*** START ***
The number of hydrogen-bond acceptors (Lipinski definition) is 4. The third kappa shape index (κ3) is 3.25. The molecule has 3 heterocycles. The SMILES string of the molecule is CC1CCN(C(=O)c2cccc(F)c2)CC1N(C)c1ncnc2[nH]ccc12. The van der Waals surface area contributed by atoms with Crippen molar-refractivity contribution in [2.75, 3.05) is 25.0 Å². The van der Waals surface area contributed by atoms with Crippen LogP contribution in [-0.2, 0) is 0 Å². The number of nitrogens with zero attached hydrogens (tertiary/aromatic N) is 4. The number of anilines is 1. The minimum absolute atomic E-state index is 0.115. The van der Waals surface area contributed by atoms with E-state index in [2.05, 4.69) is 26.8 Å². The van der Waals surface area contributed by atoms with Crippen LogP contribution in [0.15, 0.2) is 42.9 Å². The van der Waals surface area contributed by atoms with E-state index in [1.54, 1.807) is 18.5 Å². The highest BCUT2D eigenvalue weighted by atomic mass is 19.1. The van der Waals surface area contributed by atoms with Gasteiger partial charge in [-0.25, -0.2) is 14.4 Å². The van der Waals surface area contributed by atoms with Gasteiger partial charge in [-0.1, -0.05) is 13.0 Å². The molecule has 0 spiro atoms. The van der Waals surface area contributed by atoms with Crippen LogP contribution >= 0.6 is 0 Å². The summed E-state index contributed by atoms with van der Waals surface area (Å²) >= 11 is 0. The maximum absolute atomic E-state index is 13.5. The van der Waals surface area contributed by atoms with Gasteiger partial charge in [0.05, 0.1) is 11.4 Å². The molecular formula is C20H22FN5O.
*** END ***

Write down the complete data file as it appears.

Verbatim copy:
The number of hydrogen-bond acceptors (Lipinski definition) is 4. The third kappa shape index (κ3) is 3.25. The molecule has 3 heterocycles. The SMILES string of the molecule is CC1CCN(C(=O)c2cccc(F)c2)CC1N(C)c1ncnc2[nH]ccc12. The van der Waals surface area contributed by atoms with Crippen molar-refractivity contribution in [2.75, 3.05) is 25.0 Å². The van der Waals surface area contributed by atoms with Crippen LogP contribution in [-0.2, 0) is 0 Å². The number of nitrogens with zero attached hydrogens (tertiary/aromatic N) is 4. The number of anilines is 1. The minimum absolute atomic E-state index is 0.115. The van der Waals surface area contributed by atoms with E-state index in [2.05, 4.69) is 26.8 Å². The van der Waals surface area contributed by atoms with Crippen LogP contribution in [0.15, 0.2) is 42.9 Å². The van der Waals surface area contributed by atoms with E-state index in [1.54, 1.807) is 18.5 Å². The highest BCUT2D eigenvalue weighted by atomic mass is 19.1. The van der Waals surface area contributed by atoms with Gasteiger partial charge in [-0.25, -0.2) is 14.4 Å². The van der Waals surface area contributed by atoms with Gasteiger partial charge in [-0.1, -0.05) is 13.0 Å². The molecule has 0 spiro atoms. The van der Waals surface area contributed by atoms with Crippen LogP contribution >= 0.6 is 0 Å². The summed E-state index contributed by atoms with van der Waals surface area (Å²) >= 11 is 0. The maximum absolute atomic E-state index is 13.5. The van der Waals surface area contributed by atoms with Gasteiger partial charge in [0.05, 0.1) is 11.4 Å². The molecular formula is C20H22FN5O.